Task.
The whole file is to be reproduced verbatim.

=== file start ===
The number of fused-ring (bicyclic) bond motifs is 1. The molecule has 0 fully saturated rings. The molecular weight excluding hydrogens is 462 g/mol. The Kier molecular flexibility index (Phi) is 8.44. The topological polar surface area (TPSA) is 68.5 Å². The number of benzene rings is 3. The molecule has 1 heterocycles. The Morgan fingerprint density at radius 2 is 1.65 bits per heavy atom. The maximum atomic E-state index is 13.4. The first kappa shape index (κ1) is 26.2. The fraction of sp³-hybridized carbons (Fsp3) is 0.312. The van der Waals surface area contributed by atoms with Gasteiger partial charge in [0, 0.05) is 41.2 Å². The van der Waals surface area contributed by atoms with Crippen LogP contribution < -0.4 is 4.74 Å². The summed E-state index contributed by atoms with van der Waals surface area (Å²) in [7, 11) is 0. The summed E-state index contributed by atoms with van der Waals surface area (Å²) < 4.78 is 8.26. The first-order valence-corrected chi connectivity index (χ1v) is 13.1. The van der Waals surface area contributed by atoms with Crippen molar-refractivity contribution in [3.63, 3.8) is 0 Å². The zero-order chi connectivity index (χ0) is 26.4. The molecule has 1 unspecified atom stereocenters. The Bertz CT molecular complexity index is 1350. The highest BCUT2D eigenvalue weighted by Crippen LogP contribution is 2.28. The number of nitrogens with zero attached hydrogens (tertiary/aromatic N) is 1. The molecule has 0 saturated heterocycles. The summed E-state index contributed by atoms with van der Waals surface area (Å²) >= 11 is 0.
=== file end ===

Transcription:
The number of fused-ring (bicyclic) bond motifs is 1. The molecule has 0 fully saturated rings. The molecular weight excluding hydrogens is 462 g/mol. The Kier molecular flexibility index (Phi) is 8.44. The topological polar surface area (TPSA) is 68.5 Å². The number of benzene rings is 3. The molecule has 1 heterocycles. The Morgan fingerprint density at radius 2 is 1.65 bits per heavy atom. The maximum atomic E-state index is 13.4. The first kappa shape index (κ1) is 26.2. The fraction of sp³-hybridized carbons (Fsp3) is 0.312. The van der Waals surface area contributed by atoms with Gasteiger partial charge in [0, 0.05) is 41.2 Å². The van der Waals surface area contributed by atoms with Crippen LogP contribution < -0.4 is 4.74 Å². The summed E-state index contributed by atoms with van der Waals surface area (Å²) in [7, 11) is 0. The summed E-state index contributed by atoms with van der Waals surface area (Å²) < 4.78 is 8.26. The first-order valence-corrected chi connectivity index (χ1v) is 13.1. The van der Waals surface area contributed by atoms with Crippen molar-refractivity contribution in [3.63, 3.8) is 0 Å². The zero-order chi connectivity index (χ0) is 26.4. The molecule has 1 unspecified atom stereocenters. The Bertz CT molecular complexity index is 1350. The highest BCUT2D eigenvalue weighted by Crippen LogP contribution is 2.28. The number of nitrogens with zero attached hydrogens (tertiary/aromatic N) is 1. The molecule has 0 saturated heterocycles. The summed E-state index contributed by atoms with van der Waals surface area (Å²) >= 11 is 0.